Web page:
In one embodiment, the pillar material is not totally removed (i.e., a surface 1004 of the substrate 104 is not exposed) before the formation of a via 1102. Instead, only enough of the pillar material is removed so that the pillar 102 is not large enough to form a rectifying junction with the substrate 104 or other layer. In other words, the etch proceeds to a point on the pillar 102 below a potential rectifying junction. The remaining portion of the pillar 102 thus forms a simple ohmic contact to a conductive material in the substrate 104. Allowing a small portion of the pillar 102 to remain may decrease the cost, complexity, and/or failure rate of this etching step.
FIG. 12 illustrates a structure 1200 that includes non-storage-element (i.e., conventional) p-n and/or p-i-n junction diodes 1202. The conventional diodes 1202 may be used in a variety of circuit applications, such as in memory-cell current-steering devices. The conventional diodes 1202 may be formed by depositing or doping a semiconductor material 1202 into the recesses 402 on top surfaces 1206 of the pillars 102. In one embodiment, the pillar 102 is an n-type semiconductor and the deposited or doped material 1202 is p-type; in another embodiment, the pillar 102 is p-type and the deposited or doped material 1202 is n-type. An insulator layer (not shown) may be formed between the p-type and n-type semiconductor material to create a p-i-n diode. For example, the substrate 104 may include n+-type silicon and the pillar 104 may include intrinsic silicon. Prior to deposition of the data-storage material 802, an ion implantation step may dope the top portion 1202 of the intrinsic silicon pillar 102 to form p+-type material, thereby creating a p-i-n diode.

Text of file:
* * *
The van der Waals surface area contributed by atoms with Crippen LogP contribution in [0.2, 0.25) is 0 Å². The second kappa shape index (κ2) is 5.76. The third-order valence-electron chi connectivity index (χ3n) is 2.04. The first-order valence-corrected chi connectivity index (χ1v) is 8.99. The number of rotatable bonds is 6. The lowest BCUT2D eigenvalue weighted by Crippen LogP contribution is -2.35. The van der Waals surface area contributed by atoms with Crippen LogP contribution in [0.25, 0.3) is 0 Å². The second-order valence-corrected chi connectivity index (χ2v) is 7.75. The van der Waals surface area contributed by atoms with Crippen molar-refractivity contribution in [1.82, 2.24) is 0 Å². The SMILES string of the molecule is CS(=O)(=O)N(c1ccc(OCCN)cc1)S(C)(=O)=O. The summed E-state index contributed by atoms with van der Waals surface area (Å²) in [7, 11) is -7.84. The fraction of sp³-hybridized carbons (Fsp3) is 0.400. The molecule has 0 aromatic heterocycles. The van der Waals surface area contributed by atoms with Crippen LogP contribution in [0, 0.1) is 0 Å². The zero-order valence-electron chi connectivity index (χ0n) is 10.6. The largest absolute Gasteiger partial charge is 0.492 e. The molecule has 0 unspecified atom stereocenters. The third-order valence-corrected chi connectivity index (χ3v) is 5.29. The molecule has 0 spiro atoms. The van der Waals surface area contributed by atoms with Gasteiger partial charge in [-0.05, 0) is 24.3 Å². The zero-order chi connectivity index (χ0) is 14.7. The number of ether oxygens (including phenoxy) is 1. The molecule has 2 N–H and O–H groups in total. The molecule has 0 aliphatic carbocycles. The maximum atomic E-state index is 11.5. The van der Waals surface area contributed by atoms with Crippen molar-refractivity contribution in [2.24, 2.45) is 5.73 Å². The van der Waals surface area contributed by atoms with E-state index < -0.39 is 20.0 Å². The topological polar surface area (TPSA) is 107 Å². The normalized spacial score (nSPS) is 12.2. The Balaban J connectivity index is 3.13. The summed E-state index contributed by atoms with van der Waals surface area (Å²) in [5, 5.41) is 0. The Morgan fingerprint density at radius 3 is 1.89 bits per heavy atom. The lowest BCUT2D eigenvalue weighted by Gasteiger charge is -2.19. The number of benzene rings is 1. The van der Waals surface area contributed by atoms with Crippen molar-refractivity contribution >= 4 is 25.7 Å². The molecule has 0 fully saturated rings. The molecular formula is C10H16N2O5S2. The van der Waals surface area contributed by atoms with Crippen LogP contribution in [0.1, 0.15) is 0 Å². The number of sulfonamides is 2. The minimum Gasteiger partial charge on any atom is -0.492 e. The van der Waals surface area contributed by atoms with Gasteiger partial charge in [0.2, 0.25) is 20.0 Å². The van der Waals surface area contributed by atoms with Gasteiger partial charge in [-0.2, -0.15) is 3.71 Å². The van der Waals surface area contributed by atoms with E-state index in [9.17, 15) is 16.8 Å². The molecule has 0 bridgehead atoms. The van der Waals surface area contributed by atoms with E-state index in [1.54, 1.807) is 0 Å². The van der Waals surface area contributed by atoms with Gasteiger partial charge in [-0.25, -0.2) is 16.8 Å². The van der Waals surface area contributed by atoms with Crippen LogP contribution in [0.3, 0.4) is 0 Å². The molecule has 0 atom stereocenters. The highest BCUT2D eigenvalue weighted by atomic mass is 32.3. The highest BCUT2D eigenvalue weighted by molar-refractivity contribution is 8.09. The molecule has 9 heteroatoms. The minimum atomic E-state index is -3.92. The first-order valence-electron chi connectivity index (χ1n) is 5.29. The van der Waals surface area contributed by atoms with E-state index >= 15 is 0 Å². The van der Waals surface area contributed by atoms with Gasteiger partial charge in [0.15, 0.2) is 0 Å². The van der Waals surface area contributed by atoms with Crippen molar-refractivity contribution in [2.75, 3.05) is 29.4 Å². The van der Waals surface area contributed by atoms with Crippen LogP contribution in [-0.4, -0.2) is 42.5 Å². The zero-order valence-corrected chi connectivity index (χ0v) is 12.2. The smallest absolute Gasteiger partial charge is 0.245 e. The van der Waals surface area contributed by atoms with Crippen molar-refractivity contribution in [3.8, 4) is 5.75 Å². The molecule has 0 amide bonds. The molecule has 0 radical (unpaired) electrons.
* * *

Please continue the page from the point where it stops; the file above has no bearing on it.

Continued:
In one embodiment, a conventional diode 1202 is masked during later processing steps to preserve its standard p-n or p-i-n structure. Alternatively, a top portion of a conventional diode 1202 may be partially etched and the resulting opening be filled with a conductive material (such as metal); both cases result in a diode-like rectifying contact.
The conventional diodes 1202 may be combined in an address-decoder array in a PCRAM memory. In one embodiment, the address-decoder array receives an encoded address and enables one of a plurality of array bit or word lines, thereby selecting an element in a storage array. The storage element may be the data-storage material 802, described above, and its underlying diode.